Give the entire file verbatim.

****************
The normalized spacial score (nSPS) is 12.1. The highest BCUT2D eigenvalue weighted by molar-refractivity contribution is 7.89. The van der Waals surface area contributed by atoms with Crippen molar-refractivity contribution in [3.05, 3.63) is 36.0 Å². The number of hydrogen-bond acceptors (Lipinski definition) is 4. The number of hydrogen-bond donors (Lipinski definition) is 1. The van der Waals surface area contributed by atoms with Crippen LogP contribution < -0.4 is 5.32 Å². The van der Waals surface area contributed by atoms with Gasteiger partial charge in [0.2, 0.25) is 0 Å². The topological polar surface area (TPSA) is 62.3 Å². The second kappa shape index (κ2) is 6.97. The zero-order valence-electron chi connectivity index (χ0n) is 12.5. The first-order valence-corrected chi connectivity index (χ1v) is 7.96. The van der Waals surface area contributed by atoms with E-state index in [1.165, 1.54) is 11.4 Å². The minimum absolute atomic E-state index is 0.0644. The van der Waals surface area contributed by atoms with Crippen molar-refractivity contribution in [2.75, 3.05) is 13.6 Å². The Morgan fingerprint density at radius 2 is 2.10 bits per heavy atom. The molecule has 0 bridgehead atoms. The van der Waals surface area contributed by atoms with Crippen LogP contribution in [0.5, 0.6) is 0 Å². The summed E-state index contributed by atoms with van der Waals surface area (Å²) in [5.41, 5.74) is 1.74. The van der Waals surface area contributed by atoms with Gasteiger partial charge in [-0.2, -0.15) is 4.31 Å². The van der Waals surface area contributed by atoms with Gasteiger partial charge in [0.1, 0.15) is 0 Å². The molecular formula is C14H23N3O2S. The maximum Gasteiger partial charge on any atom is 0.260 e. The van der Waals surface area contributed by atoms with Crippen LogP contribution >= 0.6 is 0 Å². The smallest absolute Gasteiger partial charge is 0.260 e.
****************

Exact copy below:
The normalized spacial score (nSPS) is 12.1. The highest BCUT2D eigenvalue weighted by molar-refractivity contribution is 7.89. The van der Waals surface area contributed by atoms with Crippen molar-refractivity contribution in [3.05, 3.63) is 36.0 Å². The number of hydrogen-bond acceptors (Lipinski definition) is 4. The number of hydrogen-bond donors (Lipinski definition) is 1. The van der Waals surface area contributed by atoms with Crippen LogP contribution < -0.4 is 5.32 Å². The van der Waals surface area contributed by atoms with Gasteiger partial charge in [0.2, 0.25) is 0 Å². The topological polar surface area (TPSA) is 62.3 Å². The second kappa shape index (κ2) is 6.97. The zero-order valence-electron chi connectivity index (χ0n) is 12.5. The first-order valence-corrected chi connectivity index (χ1v) is 7.96. The van der Waals surface area contributed by atoms with E-state index in [1.165, 1.54) is 11.4 Å². The minimum absolute atomic E-state index is 0.0644. The van der Waals surface area contributed by atoms with Crippen molar-refractivity contribution in [2.75, 3.05) is 13.6 Å². The Morgan fingerprint density at radius 2 is 2.10 bits per heavy atom. The molecule has 0 bridgehead atoms. The van der Waals surface area contributed by atoms with Crippen LogP contribution in [0.5, 0.6) is 0 Å². The summed E-state index contributed by atoms with van der Waals surface area (Å²) in [5.41, 5.74) is 1.74. The van der Waals surface area contributed by atoms with Gasteiger partial charge in [-0.2, -0.15) is 4.31 Å². The van der Waals surface area contributed by atoms with Gasteiger partial charge in [0.1, 0.15) is 0 Å². The molecular formula is C14H23N3O2S. The maximum Gasteiger partial charge on any atom is 0.260 e. The van der Waals surface area contributed by atoms with Crippen LogP contribution >= 0.6 is 0 Å². The smallest absolute Gasteiger partial charge is 0.260 e.